Baltimore riots: The story behind the picture of a young boy handing water to police officers

The image is being held as a symbol of hope in a crisis-hit community

Heather Saul
Wednesday 29 April 2015 08:21
Comments
A young boy hands out water to police in Baltimore (Facebook: Bishop M Cromartie)
A young boy hands out water to police in Baltimore (Facebook: Bishop M Cromartie)

A picture which emerged from the aftermath of the Baltimore riots is being heralded as a symbol of hope amid the anger and violence sparked by the death of another black man while he was being held in police custody.

Freddie Gray was arrested on 12 April and died a week later of a spinal injury he allegedly sustained either while being arrested or while being transported in the police van.

The 25-year-old’s funeral on Monday was followed by riots and looting in the Sandtown-Winchester neighbourhood he grew up in, which spread across the city.

A photograph published by a Baltimore resident during a post-riot clean-up operation shows a young child offering water to police officers dressed in full riot gear lining the streets.

One of many pictures that I captured today in the midst of helping clean up the city and it speaks VOLUMES #baltimore

Posted by Bishop M Cromartie on Tuesday, 28 April 2015

Bishop Cromartie, a senior pastor at Prophetic Deliverance Ministries who was also assisting in the clean-up, posted the image on Facebook, writing: “One of many pictures that I captured today in the midst of helping clean up the city and it speaks volumes.”

He told Bustle the picture was captured as “a way to show that Baltimore is not as bad and that the people who riot are just a handful, that clearly you have, statewide, people who actually care".

Mr Cromartie said the boy was with his family and had tried on numerous occasions to get the attention of police.

"He actually was the only one handing out water. What was so intriguing was he was doing it on his own. It showed that he had a mind of his own that, despite everything that was going on, that he still wanted to make sure the police were okay and he may be realizing that someday he’s going to need the police."

Mr Cromartie said the policeman did not accept the water.

The striking image echoes one of a tearful young demonstrator hugging a police officer during a protest against a grand jury’s decision not to charge white officer Darren Wilsonfor killing unarmed black teen Michael Brown last year.

Thousands of police officers and National Guardsmen were drafted in overnight to prevent a repeat of the violence that rocked the city on Monday evening.

It was the first time since the assassination of the Rev. Martin Luther King Jr. in 1968 that the National Guard was called out in Baltimore to dispel unrest, according to the Associated Press.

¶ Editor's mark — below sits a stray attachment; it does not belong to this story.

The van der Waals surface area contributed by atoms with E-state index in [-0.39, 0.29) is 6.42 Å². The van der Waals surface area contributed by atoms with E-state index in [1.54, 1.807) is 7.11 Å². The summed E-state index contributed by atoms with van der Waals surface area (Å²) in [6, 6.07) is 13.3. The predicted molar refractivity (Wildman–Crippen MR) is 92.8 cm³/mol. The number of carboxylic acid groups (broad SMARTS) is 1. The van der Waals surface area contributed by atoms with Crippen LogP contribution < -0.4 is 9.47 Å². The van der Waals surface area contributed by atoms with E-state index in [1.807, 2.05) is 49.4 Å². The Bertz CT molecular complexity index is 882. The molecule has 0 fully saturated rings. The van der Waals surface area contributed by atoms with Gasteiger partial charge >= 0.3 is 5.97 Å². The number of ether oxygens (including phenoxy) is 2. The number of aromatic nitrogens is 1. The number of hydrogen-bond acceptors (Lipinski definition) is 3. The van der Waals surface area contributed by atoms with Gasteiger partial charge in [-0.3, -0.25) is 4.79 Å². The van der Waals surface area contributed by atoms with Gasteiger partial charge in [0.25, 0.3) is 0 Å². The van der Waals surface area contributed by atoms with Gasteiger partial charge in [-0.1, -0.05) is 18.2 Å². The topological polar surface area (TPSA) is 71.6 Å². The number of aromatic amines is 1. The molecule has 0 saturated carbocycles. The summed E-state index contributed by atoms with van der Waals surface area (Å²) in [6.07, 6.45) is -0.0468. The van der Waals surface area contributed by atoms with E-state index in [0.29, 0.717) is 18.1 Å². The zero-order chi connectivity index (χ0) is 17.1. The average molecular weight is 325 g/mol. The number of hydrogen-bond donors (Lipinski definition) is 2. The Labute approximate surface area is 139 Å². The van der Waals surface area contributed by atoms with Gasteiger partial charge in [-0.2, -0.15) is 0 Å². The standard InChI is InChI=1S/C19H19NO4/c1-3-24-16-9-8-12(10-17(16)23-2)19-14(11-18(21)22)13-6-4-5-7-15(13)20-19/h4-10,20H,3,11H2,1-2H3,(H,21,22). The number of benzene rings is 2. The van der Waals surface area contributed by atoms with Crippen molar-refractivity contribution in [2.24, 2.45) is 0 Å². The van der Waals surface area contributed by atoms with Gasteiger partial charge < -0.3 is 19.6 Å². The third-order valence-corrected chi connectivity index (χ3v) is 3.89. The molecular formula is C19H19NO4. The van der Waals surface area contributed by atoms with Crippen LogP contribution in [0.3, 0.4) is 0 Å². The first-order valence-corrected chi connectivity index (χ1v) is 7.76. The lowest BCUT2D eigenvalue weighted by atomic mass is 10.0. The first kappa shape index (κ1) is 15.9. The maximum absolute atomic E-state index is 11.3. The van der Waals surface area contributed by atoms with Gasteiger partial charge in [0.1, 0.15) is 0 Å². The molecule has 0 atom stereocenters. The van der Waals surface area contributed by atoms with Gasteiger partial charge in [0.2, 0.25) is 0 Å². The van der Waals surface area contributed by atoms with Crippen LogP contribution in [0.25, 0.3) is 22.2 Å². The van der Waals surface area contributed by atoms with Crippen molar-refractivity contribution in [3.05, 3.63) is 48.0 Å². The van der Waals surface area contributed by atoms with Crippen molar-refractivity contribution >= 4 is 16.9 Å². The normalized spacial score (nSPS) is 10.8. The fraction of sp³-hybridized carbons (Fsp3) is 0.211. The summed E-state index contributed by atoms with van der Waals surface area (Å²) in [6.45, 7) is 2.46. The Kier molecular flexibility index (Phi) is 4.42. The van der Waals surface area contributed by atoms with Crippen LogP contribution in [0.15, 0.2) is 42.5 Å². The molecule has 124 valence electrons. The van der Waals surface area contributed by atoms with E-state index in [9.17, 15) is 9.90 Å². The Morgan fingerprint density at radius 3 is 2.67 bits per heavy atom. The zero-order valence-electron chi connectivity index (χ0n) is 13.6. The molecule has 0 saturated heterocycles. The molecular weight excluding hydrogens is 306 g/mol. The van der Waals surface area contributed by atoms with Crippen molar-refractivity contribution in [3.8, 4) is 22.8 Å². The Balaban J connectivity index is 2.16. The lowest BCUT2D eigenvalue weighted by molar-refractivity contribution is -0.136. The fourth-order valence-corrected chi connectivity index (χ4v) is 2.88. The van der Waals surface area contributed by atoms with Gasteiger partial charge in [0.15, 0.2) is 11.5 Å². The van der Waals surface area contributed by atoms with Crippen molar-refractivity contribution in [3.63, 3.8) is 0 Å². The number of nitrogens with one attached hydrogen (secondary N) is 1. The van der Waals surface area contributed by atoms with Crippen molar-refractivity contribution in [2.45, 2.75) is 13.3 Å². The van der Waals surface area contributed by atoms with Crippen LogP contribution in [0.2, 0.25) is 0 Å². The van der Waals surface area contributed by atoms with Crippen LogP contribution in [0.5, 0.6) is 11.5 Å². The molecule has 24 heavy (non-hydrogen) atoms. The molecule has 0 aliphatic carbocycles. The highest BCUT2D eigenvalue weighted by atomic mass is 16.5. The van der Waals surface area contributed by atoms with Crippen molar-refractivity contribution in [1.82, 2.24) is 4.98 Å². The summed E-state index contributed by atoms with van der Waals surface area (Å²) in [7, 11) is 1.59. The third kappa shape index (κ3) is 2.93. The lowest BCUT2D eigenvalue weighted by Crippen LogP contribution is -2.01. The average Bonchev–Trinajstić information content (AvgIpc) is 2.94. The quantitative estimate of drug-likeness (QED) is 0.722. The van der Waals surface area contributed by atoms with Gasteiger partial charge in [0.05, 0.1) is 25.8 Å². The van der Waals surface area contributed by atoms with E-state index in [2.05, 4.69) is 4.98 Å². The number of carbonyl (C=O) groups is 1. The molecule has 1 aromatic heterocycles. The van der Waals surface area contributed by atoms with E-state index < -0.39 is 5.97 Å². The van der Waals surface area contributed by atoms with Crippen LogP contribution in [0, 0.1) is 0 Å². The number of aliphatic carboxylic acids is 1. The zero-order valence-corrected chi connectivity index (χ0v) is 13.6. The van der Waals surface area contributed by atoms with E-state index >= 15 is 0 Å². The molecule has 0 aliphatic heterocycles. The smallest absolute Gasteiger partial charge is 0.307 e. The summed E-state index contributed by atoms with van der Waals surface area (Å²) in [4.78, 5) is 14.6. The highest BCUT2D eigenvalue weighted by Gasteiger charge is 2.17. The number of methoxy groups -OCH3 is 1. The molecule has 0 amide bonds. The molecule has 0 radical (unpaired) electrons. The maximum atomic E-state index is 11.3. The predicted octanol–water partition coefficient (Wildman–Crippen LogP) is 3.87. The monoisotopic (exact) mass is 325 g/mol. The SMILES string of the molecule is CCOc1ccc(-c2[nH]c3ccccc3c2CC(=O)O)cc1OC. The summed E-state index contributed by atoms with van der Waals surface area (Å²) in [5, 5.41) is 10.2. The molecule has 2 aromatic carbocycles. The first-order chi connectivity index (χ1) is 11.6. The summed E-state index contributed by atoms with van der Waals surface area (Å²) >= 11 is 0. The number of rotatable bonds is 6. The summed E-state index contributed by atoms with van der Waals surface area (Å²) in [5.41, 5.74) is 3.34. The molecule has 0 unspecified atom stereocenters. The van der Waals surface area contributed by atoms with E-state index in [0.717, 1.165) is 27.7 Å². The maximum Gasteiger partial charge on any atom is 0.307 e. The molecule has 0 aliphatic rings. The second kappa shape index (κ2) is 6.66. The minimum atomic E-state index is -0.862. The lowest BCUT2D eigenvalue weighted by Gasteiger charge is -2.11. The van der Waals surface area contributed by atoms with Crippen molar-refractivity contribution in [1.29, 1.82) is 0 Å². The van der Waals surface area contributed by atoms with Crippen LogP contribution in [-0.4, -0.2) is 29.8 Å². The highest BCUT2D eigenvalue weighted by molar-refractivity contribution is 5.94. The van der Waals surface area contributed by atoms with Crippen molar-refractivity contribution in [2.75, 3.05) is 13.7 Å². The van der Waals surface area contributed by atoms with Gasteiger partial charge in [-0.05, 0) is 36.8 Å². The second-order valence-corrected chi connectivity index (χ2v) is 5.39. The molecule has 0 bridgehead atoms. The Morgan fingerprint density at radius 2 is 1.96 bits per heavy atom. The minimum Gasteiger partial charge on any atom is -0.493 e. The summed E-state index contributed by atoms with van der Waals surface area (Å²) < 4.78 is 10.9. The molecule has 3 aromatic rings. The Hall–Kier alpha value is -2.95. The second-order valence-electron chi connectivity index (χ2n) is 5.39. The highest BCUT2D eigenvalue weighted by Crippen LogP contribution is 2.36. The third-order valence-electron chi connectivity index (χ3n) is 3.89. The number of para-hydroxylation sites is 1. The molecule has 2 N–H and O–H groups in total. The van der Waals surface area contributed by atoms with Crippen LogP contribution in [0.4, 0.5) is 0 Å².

Register for free to continue reading

Registration is a free and easy way to support our truly independent journalism

By registering, you will also enjoy limited access to Premium articles, exclusive newsletters, commenting, and virtual events with our leading journalists

Please enter a valid email
Please enter a valid email
Must be at least 6 characters, include an upper and lower case character and a number
Must be at least 6 characters, include an upper and lower case character and a number
Must be at least 6 characters, include an upper and lower case character and a number
Please enter your first name
Special characters aren’t allowed
Please enter a name between 1 and 40 characters
Please enter your last name
Special characters aren’t allowed
Please enter a name between 1 and 40 characters
You must be over 18 years old to register
You must be over 18 years old to register
Opt-out-policy
You can opt-out at any time by signing in to your account to manage your preferences. Each email has a link to unsubscribe.

By clicking ‘Create my account’ you confirm that your data has been entered correctly and you have read and agree to our Terms of use, Cookie policy and Privacy notice.

This site is protected by reCAPTCHA and the Google Privacy policy and Terms of service apply.

Already have an account? sign in

By clicking ‘Register’ you confirm that your data has been entered correctly and you have read and agree to our Terms of use, Cookie policy and Privacy notice.

This site is protected by reCAPTCHA and the Google Privacy policy and Terms of service apply.

Register for free to continue reading

Registration is a free and easy way to support our truly independent journalism

By registering, you will also enjoy limited access to Premium articles, exclusive newsletters, commenting, and virtual events with our leading journalists

Already have an account? sign in

By clicking ‘Register’ you confirm that your data has been entered correctly and you have read and agree to our Terms of use, Cookie policy and Privacy notice.

This site is protected by reCAPTCHA and the Google Privacy policy and Terms of service apply.

Join our new commenting forum

Join thought-provoking conversations, follow other Independent readers and see their replies

Comments

Thank you for registering

Please refresh the page or navigate to another page on the site to be automatically logged inPlease refresh your browser to be logged in